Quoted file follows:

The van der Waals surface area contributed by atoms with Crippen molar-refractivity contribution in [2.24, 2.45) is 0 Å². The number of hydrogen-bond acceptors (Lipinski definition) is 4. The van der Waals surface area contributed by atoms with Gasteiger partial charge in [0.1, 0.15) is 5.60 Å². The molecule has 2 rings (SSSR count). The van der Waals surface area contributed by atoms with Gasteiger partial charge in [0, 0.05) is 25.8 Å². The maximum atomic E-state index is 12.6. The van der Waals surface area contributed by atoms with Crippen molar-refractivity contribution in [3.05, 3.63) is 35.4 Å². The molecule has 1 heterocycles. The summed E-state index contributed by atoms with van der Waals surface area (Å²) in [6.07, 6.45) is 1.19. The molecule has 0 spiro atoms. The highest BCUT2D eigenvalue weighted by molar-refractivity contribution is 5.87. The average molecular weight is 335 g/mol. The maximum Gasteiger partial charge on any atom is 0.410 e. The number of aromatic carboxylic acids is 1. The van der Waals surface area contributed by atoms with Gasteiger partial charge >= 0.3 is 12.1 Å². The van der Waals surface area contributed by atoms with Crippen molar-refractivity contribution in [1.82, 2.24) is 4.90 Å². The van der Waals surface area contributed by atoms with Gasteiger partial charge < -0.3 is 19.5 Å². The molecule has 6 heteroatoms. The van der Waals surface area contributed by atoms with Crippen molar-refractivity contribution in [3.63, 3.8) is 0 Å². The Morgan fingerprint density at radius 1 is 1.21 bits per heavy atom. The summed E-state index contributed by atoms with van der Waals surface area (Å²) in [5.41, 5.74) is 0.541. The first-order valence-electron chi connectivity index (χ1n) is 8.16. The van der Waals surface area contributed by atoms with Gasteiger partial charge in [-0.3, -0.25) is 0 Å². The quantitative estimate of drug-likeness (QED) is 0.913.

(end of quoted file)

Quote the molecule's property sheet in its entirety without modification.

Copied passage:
The van der Waals surface area contributed by atoms with Crippen molar-refractivity contribution in [2.24, 2.45) is 0 Å². The number of hydrogen-bond acceptors (Lipinski definition) is 4. The van der Waals surface area contributed by atoms with Gasteiger partial charge in [0.1, 0.15) is 5.60 Å². The molecule has 2 rings (SSSR count). The van der Waals surface area contributed by atoms with Gasteiger partial charge in [0, 0.05) is 25.8 Å². The maximum atomic E-state index is 12.6. The van der Waals surface area contributed by atoms with Crippen molar-refractivity contribution in [3.05, 3.63) is 35.4 Å². The molecule has 1 heterocycles. The summed E-state index contributed by atoms with van der Waals surface area (Å²) in [6.07, 6.45) is 1.19. The molecule has 0 spiro atoms. The highest BCUT2D eigenvalue weighted by molar-refractivity contribution is 5.87. The average molecular weight is 335 g/mol. The maximum Gasteiger partial charge on any atom is 0.410 e. The number of aromatic carboxylic acids is 1. The van der Waals surface area contributed by atoms with Gasteiger partial charge >= 0.3 is 12.1 Å². The van der Waals surface area contributed by atoms with Crippen molar-refractivity contribution in [1.82, 2.24) is 4.90 Å². The van der Waals surface area contributed by atoms with Gasteiger partial charge < -0.3 is 19.5 Å². The molecule has 6 heteroatoms. The van der Waals surface area contributed by atoms with Crippen molar-refractivity contribution in [3.63, 3.8) is 0 Å². The Morgan fingerprint density at radius 1 is 1.21 bits per heavy atom. The summed E-state index contributed by atoms with van der Waals surface area (Å²) in [5.41, 5.74) is 0.541. The first-order valence-electron chi connectivity index (χ1n) is 8.16. The van der Waals surface area contributed by atoms with Gasteiger partial charge in [-0.3, -0.25) is 0 Å². The quantitative estimate of drug-likeness (QED) is 0.913.